After the applicable wind-down period has completed, OFAC will allow payment for goods or services provided during the wind-down period so long as there was a written contract or agreement covering the activities that was entered into prior to May 8, 2018. This includes loans or credits if memorialized in writing prior to May 8, 2018. To qualify, the activities must have been consistent with U.S. sanctions at the time of delivery or provision of goods or services. Additionally, the payment must be consistent with U.S. sanctions (i.e., no involvement by U.S. persons or U.S. financial institutions, unless the transactions were exempt from regulation or authorized by OFAC).

Companies, financial institutions, and others who engage in prohibited transactions after the wind-down periods expire, or who perform activities outside the scope of permissible wind-down activities, can face sanctions and penalties. When considering enforcement actions, OFAC will evaluate the efforts and steps taken to comply with the wind-down requirements.

In the coming days, OFAC will publish additional information on its website and in the Federal Register concerning the re-imposition of sanctions. For now, all persons doing business with Iran, or considering entering into new business with Iran (even if previously authorized by the JCPOA), should carefully consider their positions. 

© 2020 Faegre Drinker Biddle & Reath LLP. All Rights Reserved.National Law Review, Volume VIII, Number 129



About this Author

Nate Bolin, Drinker Biddle Law Firm, Washington DC, Litigation Law Attorney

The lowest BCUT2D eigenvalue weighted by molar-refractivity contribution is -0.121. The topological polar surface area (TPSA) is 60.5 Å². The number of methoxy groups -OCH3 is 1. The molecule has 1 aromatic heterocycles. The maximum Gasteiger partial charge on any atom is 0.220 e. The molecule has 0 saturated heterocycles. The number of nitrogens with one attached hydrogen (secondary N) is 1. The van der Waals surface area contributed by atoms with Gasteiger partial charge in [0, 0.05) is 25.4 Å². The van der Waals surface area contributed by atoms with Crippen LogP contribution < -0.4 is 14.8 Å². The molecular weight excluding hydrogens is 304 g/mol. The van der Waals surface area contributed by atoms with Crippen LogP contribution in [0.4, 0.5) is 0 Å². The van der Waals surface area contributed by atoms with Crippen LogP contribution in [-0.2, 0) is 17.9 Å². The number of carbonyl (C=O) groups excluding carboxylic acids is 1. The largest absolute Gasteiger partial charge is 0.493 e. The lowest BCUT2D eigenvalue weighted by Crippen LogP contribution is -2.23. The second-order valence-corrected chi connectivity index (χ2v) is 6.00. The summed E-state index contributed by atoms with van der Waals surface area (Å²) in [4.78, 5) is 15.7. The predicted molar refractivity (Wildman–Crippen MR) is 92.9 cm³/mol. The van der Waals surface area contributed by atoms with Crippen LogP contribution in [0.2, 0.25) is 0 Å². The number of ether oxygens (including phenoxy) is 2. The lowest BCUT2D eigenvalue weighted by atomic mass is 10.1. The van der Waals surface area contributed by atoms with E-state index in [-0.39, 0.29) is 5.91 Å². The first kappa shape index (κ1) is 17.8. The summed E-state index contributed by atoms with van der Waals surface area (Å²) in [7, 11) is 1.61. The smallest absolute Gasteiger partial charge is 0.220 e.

Nate Bolin has significant experience advising clients in compliance, transactional, litigation, policy and regulatory matters involving U.S. export controls, U.S. International Traffic in Arms Regulations (ITAR), economic sanctions, and related areas of national security and international trade law.

In corporate transactions and mergers and acquisitions, Nate regularly advises buyers, sellers and investors on the impact of U.S. export controls, customs laws, trade remedy laws, existing bilateral and multilateral trade...

(202) 230-5888
Mollie Sitkowski, Drinker Biddle Law Firm, Chicago, Trade Law Attorney

Mollie D. Sitkowski assists clients in ensuring their internal processes meet Customs' "reasonable care" standard. She assists clients with various aspects of trade law, including valuation, classification, free trade agreements, country of origin determinations, and auditing their import documentation to identify potential issues and risk areas. Mollie also supports clients with export compliance, including advising on export screening and classification, and filing license classification requests and voluntary disclosures with the Bureau of Industry and Security (BIS) and the Directorate of Defense Trade Controls (DDTC). She works with clients to obtain beneficial outcomes from Customs' administrative processes by filing PEAs and Protests, submitting ruling requests, and filing prior disclosures. Additionally, Mollie assists in drafting briefs to the Court of International Trade and Court of Appeals for the Federal Circuit concerning tariff classification disputes for firm clients.

In General. Mollie earned her law degree from Chicago-Kent College of Law, where she was a Chicago-Kent Honors Scholar and on the Dean’s List. While in law school, Mollie was a paralegal with the firm’s Customs & Trade practice. She earned her bachelor’s degree cum laude from University of San Diego.